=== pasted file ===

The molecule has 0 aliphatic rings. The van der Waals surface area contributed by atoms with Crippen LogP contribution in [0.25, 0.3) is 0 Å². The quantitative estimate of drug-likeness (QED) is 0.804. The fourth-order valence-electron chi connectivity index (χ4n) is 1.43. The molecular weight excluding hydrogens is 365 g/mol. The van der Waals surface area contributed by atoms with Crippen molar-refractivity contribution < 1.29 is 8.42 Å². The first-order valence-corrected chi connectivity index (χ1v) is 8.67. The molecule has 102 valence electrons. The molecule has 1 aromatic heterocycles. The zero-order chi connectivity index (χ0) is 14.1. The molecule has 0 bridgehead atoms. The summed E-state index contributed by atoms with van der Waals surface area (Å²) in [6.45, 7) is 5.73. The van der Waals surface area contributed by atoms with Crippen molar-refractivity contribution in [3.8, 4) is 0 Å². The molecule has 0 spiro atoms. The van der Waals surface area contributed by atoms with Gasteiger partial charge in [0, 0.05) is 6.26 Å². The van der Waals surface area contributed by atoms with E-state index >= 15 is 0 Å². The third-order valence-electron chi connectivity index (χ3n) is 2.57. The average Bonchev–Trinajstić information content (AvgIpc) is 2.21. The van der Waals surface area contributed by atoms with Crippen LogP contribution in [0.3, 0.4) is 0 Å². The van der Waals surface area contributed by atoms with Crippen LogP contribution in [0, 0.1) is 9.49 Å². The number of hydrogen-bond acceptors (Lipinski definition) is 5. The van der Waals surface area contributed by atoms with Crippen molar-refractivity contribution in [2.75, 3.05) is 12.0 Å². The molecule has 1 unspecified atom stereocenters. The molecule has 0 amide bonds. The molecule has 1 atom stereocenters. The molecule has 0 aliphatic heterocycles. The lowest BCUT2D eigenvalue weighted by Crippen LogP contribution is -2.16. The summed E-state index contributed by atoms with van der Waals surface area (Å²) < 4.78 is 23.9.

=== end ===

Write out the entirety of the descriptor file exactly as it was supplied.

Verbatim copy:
The molecule has 0 aliphatic rings. The van der Waals surface area contributed by atoms with Crippen LogP contribution in [0.25, 0.3) is 0 Å². The quantitative estimate of drug-likeness (QED) is 0.804. The fourth-order valence-electron chi connectivity index (χ4n) is 1.43. The molecular weight excluding hydrogens is 365 g/mol. The van der Waals surface area contributed by atoms with Crippen molar-refractivity contribution < 1.29 is 8.42 Å². The first-order valence-corrected chi connectivity index (χ1v) is 8.67. The molecule has 102 valence electrons. The molecule has 1 aromatic heterocycles. The zero-order chi connectivity index (χ0) is 14.1. The molecule has 0 bridgehead atoms. The summed E-state index contributed by atoms with van der Waals surface area (Å²) in [6.45, 7) is 5.73. The van der Waals surface area contributed by atoms with Crippen molar-refractivity contribution in [3.8, 4) is 0 Å². The molecule has 0 spiro atoms. The van der Waals surface area contributed by atoms with Gasteiger partial charge in [0, 0.05) is 6.26 Å². The van der Waals surface area contributed by atoms with E-state index >= 15 is 0 Å². The third-order valence-electron chi connectivity index (χ3n) is 2.57. The average Bonchev–Trinajstić information content (AvgIpc) is 2.21. The van der Waals surface area contributed by atoms with Crippen LogP contribution in [0.3, 0.4) is 0 Å². The van der Waals surface area contributed by atoms with Crippen LogP contribution in [0, 0.1) is 9.49 Å². The number of hydrogen-bond acceptors (Lipinski definition) is 5. The van der Waals surface area contributed by atoms with Crippen molar-refractivity contribution in [2.75, 3.05) is 12.0 Å². The molecule has 1 unspecified atom stereocenters. The molecule has 0 amide bonds. The molecule has 1 atom stereocenters. The molecule has 0 aliphatic heterocycles. The lowest BCUT2D eigenvalue weighted by Crippen LogP contribution is -2.16. The summed E-state index contributed by atoms with van der Waals surface area (Å²) < 4.78 is 23.9.